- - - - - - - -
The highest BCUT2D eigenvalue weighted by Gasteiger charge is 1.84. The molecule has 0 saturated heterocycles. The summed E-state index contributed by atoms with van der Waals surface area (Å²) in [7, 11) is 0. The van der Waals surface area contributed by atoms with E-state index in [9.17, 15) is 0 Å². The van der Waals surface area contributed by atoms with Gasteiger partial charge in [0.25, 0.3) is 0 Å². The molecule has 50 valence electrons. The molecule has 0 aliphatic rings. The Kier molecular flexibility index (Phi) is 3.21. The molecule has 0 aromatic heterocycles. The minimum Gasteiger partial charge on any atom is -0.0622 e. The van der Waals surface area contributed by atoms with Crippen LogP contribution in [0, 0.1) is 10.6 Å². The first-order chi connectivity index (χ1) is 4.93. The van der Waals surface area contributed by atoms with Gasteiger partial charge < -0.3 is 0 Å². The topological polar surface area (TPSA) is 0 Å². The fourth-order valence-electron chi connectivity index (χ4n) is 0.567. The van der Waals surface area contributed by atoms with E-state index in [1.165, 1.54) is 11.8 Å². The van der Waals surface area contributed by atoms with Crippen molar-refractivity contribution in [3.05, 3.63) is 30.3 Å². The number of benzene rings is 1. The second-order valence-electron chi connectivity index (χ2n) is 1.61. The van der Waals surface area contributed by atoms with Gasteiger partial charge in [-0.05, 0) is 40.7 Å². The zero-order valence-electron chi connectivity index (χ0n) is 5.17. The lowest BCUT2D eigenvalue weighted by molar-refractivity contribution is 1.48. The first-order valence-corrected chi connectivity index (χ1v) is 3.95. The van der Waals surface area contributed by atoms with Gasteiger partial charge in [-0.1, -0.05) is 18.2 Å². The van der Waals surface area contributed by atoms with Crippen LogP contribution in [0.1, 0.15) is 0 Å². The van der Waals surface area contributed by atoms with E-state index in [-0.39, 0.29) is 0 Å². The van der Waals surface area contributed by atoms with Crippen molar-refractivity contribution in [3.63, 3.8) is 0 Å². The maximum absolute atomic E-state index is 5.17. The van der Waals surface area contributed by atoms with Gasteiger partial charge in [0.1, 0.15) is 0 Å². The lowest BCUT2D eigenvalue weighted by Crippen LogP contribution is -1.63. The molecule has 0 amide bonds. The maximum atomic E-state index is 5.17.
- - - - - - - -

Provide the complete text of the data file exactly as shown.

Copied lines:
The highest BCUT2D eigenvalue weighted by Gasteiger charge is 1.84. The molecule has 0 saturated heterocycles. The summed E-state index contributed by atoms with van der Waals surface area (Å²) in [7, 11) is 0. The van der Waals surface area contributed by atoms with E-state index in [9.17, 15) is 0 Å². The van der Waals surface area contributed by atoms with Gasteiger partial charge in [0.25, 0.3) is 0 Å². The molecule has 50 valence electrons. The molecule has 0 aliphatic rings. The Kier molecular flexibility index (Phi) is 3.21. The molecule has 0 aromatic heterocycles. The minimum Gasteiger partial charge on any atom is -0.0622 e. The van der Waals surface area contributed by atoms with Crippen LogP contribution in [0, 0.1) is 10.6 Å². The first-order chi connectivity index (χ1) is 4.93. The van der Waals surface area contributed by atoms with Gasteiger partial charge < -0.3 is 0 Å². The topological polar surface area (TPSA) is 0 Å². The fourth-order valence-electron chi connectivity index (χ4n) is 0.567. The van der Waals surface area contributed by atoms with E-state index in [1.165, 1.54) is 11.8 Å². The van der Waals surface area contributed by atoms with Crippen molar-refractivity contribution in [3.05, 3.63) is 30.3 Å². The number of benzene rings is 1. The second-order valence-electron chi connectivity index (χ2n) is 1.61. The van der Waals surface area contributed by atoms with Gasteiger partial charge in [-0.05, 0) is 40.7 Å². The zero-order valence-electron chi connectivity index (χ0n) is 5.17. The lowest BCUT2D eigenvalue weighted by molar-refractivity contribution is 1.48. The first-order valence-corrected chi connectivity index (χ1v) is 3.95. The van der Waals surface area contributed by atoms with Gasteiger partial charge in [-0.1, -0.05) is 18.2 Å². The van der Waals surface area contributed by atoms with Crippen LogP contribution in [0.1, 0.15) is 0 Å². The van der Waals surface area contributed by atoms with E-state index in [-0.39, 0.29) is 0 Å². The van der Waals surface area contributed by atoms with Crippen molar-refractivity contribution in [3.63, 3.8) is 0 Å². The maximum absolute atomic E-state index is 5.17. The van der Waals surface area contributed by atoms with Gasteiger partial charge in [0.1, 0.15) is 0 Å². The lowest BCUT2D eigenvalue weighted by Crippen LogP contribution is -1.63. The molecule has 0 amide bonds. The maximum atomic E-state index is 5.17.